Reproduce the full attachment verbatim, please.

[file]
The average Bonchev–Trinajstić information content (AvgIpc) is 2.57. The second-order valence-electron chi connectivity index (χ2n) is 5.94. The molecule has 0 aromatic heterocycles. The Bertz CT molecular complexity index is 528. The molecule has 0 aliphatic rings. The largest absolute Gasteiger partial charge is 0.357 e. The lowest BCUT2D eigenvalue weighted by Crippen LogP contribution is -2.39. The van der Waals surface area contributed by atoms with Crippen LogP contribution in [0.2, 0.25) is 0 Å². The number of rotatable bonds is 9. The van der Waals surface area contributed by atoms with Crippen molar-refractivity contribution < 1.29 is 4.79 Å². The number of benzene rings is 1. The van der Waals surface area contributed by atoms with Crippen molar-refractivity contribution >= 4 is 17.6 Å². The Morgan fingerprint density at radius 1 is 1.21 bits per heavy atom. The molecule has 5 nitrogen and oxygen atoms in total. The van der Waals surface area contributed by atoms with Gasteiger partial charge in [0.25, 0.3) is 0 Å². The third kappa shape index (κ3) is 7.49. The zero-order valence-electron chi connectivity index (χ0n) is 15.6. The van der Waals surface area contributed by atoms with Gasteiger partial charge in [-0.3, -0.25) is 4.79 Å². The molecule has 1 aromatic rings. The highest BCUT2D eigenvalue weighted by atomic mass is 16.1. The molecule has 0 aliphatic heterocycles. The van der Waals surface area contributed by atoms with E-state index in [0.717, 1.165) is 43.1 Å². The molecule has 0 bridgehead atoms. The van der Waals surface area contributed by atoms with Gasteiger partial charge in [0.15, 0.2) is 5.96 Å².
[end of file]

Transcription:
The average Bonchev–Trinajstić information content (AvgIpc) is 2.57. The second-order valence-electron chi connectivity index (χ2n) is 5.94. The molecule has 0 aromatic heterocycles. The Bertz CT molecular complexity index is 528. The molecule has 0 aliphatic rings. The largest absolute Gasteiger partial charge is 0.357 e. The lowest BCUT2D eigenvalue weighted by Crippen LogP contribution is -2.39. The van der Waals surface area contributed by atoms with Crippen LogP contribution in [0.2, 0.25) is 0 Å². The number of rotatable bonds is 9. The van der Waals surface area contributed by atoms with Crippen molar-refractivity contribution < 1.29 is 4.79 Å². The number of benzene rings is 1. The van der Waals surface area contributed by atoms with Crippen molar-refractivity contribution >= 4 is 17.6 Å². The Morgan fingerprint density at radius 1 is 1.21 bits per heavy atom. The molecule has 5 nitrogen and oxygen atoms in total. The van der Waals surface area contributed by atoms with Gasteiger partial charge in [0.25, 0.3) is 0 Å². The third kappa shape index (κ3) is 7.49. The zero-order valence-electron chi connectivity index (χ0n) is 15.6. The van der Waals surface area contributed by atoms with Gasteiger partial charge in [-0.3, -0.25) is 4.79 Å². The molecule has 1 aromatic rings. The highest BCUT2D eigenvalue weighted by atomic mass is 16.1. The molecule has 0 aliphatic heterocycles. The van der Waals surface area contributed by atoms with E-state index in [0.717, 1.165) is 43.1 Å². The molecule has 0 bridgehead atoms. The van der Waals surface area contributed by atoms with Gasteiger partial charge in [0.15, 0.2) is 5.96 Å².